Interlude: Investing lessons from Animal Crossing

This article first appeared in Personal Wealth, The Edge Malaysia Weekly, on May 18, 2020 - May 24, 2020.
Interlude: Investing lessons from Animal Crossing
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I finally made my first million from my investments. Well, sort of. 

After a week of the Movement Control Order, I finally gave in and bought a digital copy of Animal Crossing: New Horizons, a video game for the Nintendo Switch console. The latest game in the highly popular franchise is estimated to have garnered 12 million players worldwide. 

Essentially, Animal Crossing: New Horizons is a life simulation game that runs in real time. That means if it is 9am on Monday in real life, it is 9am on Monday in the game as well. The player assumes the role of a character who moves to a deserted island and the goal of the game is to develop the island into a thriving community.

After playing the game for a few days, I had my first taste of the game’s most speculative asset — turnips — which can be bought on Sunday mornings at the Sow Joan’s Stalk Market (a play on the Dow Jones Industrial Average) for about 100 bells (the in-game currency) each. 

Players can sell the turnips from Monday onwards for a profit or loss as the selling price changes twice a day. The price ranges from 20 to 650 bells per turnip, meaning players could stand to make a profit of more than six times. But if they hold on to their assets for too long, the turnips will rot, resulting in a total loss. 

I withdrew all of my savings from the in-game bank and bought as many turnips as I could to make a quick profit. In hindsight, that was not the best decision I made.  

From Monday to Friday, I religiously checked the price of turnips on my island. Once, the price reached 160 bells, but I believed I could get a better price if I just held on and waited. On Saturday, I started feeling anxious as I would lose my entire investment — and my life savings — if I did not sell the turnips that day.

In the morning, the selling price was 78 bells. But this would mean a 22% loss. So, I decided to wait until evening. At 8pm, the price was … 66 bells. 

I was determined not to make a loss, so I quickly tried to apply an arbitrage strategy. After all, the selling price could be better on other players’ islands. Thankfully, I was able to do so by connecting the console to the WiFi.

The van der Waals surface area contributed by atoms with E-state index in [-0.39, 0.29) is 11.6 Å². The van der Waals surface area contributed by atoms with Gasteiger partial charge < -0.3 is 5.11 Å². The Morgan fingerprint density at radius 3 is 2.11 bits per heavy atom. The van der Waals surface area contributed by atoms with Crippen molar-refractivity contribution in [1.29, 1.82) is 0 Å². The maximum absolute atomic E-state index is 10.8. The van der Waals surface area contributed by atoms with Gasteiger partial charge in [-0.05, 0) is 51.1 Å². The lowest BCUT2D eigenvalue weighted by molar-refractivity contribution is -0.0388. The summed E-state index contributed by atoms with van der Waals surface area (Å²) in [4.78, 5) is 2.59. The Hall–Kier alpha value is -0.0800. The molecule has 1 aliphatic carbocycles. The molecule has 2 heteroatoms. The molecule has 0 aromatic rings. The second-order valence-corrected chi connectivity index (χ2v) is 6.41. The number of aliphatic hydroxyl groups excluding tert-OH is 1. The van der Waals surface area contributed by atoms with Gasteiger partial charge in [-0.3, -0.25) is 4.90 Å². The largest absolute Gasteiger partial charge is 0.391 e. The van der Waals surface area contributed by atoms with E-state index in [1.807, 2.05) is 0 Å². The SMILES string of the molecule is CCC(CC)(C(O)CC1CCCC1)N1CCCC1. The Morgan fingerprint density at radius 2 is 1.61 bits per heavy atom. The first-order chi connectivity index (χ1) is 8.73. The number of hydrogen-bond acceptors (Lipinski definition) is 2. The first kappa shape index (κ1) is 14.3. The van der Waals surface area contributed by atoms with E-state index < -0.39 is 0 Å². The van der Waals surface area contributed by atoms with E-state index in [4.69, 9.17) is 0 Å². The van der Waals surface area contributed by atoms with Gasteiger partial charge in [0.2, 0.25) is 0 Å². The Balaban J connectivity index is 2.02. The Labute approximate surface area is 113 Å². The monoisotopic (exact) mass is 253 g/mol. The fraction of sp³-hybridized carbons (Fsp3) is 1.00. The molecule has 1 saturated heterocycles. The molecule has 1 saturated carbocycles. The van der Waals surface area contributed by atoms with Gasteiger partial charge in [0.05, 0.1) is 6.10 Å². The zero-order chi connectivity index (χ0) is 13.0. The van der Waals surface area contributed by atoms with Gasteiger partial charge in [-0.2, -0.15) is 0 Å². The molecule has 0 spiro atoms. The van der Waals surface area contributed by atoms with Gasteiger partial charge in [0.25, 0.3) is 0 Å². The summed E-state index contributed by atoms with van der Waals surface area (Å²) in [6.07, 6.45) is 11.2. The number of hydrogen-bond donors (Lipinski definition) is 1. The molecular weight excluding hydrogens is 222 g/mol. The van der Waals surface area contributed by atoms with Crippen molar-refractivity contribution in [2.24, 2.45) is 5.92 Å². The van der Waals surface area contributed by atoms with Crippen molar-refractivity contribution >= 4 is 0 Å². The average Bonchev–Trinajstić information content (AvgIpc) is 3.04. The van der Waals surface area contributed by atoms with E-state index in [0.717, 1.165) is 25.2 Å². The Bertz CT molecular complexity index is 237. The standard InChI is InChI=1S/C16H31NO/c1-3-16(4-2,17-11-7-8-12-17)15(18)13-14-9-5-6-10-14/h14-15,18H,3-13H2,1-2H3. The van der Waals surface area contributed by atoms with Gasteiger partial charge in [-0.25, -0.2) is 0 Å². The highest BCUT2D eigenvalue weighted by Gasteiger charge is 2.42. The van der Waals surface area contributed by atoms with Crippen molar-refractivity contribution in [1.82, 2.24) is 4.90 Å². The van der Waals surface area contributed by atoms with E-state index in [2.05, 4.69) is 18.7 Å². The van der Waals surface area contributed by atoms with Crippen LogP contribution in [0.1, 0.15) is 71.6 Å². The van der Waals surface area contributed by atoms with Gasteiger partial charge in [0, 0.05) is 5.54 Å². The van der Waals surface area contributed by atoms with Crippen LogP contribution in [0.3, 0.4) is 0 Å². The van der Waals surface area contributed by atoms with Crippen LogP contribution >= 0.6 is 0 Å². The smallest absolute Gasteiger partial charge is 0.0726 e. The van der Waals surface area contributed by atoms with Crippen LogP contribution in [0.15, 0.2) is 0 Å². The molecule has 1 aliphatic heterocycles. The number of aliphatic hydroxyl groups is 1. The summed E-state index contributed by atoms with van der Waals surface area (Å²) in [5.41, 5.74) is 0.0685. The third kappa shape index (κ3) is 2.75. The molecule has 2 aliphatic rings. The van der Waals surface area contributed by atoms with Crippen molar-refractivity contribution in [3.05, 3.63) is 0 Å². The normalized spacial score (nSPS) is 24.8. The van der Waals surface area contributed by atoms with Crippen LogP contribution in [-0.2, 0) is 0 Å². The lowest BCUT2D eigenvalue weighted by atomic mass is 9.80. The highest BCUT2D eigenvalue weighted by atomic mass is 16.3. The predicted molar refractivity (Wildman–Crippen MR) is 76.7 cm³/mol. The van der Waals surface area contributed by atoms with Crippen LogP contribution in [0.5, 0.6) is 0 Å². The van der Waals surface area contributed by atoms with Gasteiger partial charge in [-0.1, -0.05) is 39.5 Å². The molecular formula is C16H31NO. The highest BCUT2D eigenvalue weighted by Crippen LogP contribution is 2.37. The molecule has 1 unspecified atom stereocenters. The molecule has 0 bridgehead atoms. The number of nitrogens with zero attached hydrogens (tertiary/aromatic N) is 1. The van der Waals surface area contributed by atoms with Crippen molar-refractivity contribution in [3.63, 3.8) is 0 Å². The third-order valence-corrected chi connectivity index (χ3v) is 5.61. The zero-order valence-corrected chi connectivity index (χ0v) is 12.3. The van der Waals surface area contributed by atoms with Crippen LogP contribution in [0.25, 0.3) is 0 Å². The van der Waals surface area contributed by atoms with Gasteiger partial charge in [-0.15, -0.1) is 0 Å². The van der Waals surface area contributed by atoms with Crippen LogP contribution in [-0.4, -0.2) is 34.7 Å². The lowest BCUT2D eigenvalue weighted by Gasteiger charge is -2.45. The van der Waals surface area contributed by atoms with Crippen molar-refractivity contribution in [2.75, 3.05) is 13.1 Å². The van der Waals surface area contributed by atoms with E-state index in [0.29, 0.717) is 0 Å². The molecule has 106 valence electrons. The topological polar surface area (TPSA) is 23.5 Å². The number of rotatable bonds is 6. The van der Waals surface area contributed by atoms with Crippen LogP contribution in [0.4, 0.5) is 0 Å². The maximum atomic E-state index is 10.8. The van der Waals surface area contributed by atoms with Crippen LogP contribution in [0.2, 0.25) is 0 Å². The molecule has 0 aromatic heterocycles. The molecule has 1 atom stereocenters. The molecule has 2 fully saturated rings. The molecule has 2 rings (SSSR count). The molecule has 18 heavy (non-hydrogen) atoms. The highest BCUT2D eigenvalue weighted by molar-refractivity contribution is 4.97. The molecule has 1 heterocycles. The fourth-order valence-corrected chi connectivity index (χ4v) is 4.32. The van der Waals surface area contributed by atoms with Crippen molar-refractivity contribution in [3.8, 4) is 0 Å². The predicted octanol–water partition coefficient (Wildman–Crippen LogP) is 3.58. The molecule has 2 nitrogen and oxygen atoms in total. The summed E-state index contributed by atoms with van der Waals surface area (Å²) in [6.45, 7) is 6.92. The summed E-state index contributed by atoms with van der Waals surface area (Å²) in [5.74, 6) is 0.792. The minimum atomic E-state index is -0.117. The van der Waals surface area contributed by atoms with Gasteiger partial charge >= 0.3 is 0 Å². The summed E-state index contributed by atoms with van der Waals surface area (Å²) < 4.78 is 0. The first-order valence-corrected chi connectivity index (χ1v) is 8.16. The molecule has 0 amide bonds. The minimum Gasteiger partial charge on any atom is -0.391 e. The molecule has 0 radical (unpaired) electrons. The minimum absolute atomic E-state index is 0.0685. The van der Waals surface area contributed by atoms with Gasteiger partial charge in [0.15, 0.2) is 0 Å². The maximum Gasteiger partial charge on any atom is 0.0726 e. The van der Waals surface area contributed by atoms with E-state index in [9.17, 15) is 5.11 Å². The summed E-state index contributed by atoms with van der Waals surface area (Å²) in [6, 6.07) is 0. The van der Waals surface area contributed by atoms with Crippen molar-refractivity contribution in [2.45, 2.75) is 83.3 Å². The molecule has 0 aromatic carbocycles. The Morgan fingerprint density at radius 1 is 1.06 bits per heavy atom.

I made a plea on Facebook, asking if anyone would allow me to sell my turnips on their island for 100 bells each, so that I could break even. Lo and behold, a kind stranger responded and allowed me to sell my turnips on her island. The selling price was 124 bells, giving me a decent profit.

The following week, I wasted no time in applying this strategy. On Tuesday, I immediately contacted someone who shared that the price of turnips on her island was 602 bells apiece. I sold my entire turnip holdings for 1,204,708 bells — which made me a millionaire!

I learnt several lessons from this experience. First, I should not use all my savings on such a high-risk asset. As I had done so during the game, I needed to delay my debt payments (which the game requires me to do in order to expand my house and increase my storage space) and put off developing my island with much-needed facilities that would have helped me progress in the game. 

Second, do not time the market. I thought I would be able to get a better deal, so I waited until what I thought would be the right time to sell. This never happened. So, I wasted the opportunity to pay off my debt much earlier. 

And third, explore various strategies to solve my problem. If I had just accepted the low price, it would have taken me a long time to recover my losses. I was lucky that I was able to apply the arbitrage strategy, which worked out well for me. 

While I may not be a real millionaire yet, I believe that the lessons learnt from the game will go a long way in helping me achieve my dreams in real life. The RM260 I spent on the game may turn out to be a good investment after all.